The researchers acknowledge these limitations and call for further studies to expand on their findings, particularly to explore how these neurochemical processes operate in everyday social interactions beyond the controlled environment of the surgery room.

Future research directions could include studying these neurochemical processes in a wider range of social contexts and with a larger and more diverse participant group. This could help to deepen our understanding of the neurobiological basis of social behavior, potentially leading to new insights into psychiatric disorders where social interaction is affected, such as schizophrenia or social anxiety disorder.

Implications for Parkinson’s Disease and Other Conditions

The insights gained from this study offer valuable implications for understanding and potentially addressing Parkinson’s disease. Parkinson’s disease is primarily characterized by its motor symptoms, such as tremors, stiffness, and bradykinesia, which are attributed to the degeneration of dopamine-producing neurons in the brain. This decline affects the striatum, a part of the brain significantly affected by dopamine levels. As dopamine decreases, serotonin terminals start to grow, indicating a sophisticated interplay.

“At some point, after we have evaluated enough people, we’re going to be able to address the Parkinson’s disease pathology that’s given us this window of opportunity,” Montague said. “Already there is pre-clinical evidence that the attrition of the dopamine system is telling the serotonin system, ‘Hey, we’ve got to do something.’ But we’ve never been able to watch the dynamics. What we’re doing now is the first step, but one would hope that once we get up to hundreds of patients, we’d be able to relate this to symptomatology and make some clinical statements about the Parkinson’s pathology.”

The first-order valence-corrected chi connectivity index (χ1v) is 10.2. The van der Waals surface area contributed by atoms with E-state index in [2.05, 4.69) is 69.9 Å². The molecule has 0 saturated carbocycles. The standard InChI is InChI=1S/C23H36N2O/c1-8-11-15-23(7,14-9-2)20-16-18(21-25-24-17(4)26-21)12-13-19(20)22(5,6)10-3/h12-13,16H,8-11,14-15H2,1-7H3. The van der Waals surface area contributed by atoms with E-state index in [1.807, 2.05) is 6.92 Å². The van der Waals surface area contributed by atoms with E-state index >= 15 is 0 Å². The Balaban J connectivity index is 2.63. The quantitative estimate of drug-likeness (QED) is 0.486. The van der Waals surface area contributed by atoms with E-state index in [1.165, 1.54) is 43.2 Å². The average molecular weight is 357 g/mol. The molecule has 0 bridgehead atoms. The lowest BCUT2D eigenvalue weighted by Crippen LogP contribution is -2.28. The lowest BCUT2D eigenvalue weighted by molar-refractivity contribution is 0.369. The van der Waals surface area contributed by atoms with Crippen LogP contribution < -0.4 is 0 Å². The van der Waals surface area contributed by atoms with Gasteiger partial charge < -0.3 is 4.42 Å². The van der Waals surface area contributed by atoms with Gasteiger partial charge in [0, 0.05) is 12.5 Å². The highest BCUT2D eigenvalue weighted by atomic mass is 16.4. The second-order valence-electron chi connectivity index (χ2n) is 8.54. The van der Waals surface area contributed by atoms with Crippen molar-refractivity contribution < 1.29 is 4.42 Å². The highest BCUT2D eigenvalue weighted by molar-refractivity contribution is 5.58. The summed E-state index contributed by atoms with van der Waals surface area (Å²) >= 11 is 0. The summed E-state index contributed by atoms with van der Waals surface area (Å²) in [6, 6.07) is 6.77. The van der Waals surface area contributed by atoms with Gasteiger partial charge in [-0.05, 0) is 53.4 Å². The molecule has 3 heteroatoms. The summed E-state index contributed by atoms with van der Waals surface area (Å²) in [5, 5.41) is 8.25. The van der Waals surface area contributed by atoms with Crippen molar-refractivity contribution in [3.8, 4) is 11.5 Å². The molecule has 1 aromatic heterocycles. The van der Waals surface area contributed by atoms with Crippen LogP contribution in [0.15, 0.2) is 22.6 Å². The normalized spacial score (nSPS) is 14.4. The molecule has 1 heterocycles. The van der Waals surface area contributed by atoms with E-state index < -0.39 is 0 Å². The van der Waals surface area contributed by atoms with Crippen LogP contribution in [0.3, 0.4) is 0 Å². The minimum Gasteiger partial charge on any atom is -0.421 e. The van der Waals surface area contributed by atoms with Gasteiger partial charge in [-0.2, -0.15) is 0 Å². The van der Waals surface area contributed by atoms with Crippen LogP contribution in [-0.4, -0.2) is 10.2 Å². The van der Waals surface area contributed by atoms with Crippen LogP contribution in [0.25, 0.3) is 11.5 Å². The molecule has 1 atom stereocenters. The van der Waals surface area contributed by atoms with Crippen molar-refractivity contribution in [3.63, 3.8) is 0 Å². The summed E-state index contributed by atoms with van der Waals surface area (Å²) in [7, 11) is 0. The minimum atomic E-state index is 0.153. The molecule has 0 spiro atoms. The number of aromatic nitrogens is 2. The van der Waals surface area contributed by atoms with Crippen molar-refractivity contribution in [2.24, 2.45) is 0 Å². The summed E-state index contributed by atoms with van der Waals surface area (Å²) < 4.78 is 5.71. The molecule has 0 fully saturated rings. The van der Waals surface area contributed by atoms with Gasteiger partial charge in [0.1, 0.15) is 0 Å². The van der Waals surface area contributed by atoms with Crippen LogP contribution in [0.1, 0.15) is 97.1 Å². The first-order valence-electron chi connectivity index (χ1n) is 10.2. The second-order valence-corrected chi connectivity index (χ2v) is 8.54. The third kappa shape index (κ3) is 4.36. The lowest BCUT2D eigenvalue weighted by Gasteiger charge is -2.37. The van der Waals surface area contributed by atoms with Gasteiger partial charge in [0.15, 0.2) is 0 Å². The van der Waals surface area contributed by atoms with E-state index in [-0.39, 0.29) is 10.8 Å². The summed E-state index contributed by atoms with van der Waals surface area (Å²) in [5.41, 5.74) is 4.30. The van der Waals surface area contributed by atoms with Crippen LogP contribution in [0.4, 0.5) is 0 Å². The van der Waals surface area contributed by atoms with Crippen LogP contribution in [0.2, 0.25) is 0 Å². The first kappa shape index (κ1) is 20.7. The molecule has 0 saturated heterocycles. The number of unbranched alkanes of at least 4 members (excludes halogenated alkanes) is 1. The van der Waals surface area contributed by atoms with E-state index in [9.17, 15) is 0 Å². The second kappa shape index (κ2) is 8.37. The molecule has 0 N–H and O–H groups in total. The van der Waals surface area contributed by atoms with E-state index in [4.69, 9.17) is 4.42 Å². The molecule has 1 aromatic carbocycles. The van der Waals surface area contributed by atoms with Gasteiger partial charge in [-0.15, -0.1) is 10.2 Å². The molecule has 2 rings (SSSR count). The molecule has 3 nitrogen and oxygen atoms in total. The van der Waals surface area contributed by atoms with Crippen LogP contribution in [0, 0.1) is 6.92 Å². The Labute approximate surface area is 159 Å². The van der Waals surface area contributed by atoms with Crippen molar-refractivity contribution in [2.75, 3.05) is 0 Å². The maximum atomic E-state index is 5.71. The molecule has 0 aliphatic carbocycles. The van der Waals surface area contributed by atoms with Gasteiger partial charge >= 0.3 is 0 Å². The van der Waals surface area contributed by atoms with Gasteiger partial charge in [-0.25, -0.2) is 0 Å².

Michael Friedlander, executive director of the Fralin Biomedical Research Institute, who was not involved in the study, said, “This work is changing the entire field of neuroscience and our ability to query the human mind and brain — with a technology that was just not even imagined not many years ago.”

He added that psychiatry is an example of a medical specialty that could be significantly enhanced by this line of research.

“We have an enormous number of people in the world who suffer from a variety of psychiatric conditions, and, in many cases, the pharmacological solutions do not work very well,” said Friedlander, who is also Virginia Tech’s vice president of health sciences and technology. “Dopamine, serotonin, and other neurotransmitters are in some ways intimately involved with those disorders. This effort adds real precision and quantitation to understand those problems. The one thing I think we can be sure of is this work is going to be extremely important in the future for developing treatments.”

The study, “Dopamine and serotonin in human substantia nigra track social context and value signals during economic exchange,” was authored by Seth R. Batten, Dan Bang, Brian H. Kopell, Arianna N. Davis, Matthew Heflin, Qixiu Fu, Ofer Perl, Kimia Ziafat, Alice Hashemi, Ignacio Saez, Leonardo S. Barbosa, Thomas Twomey, Terry Lohrenz, Jason P. White, Peter Dayan, Alexander W. Charney, Martijn Figee, Helen S. Mayberg, Kenneth T. Kishida, Xiaosi Gu, and P. Read Montague.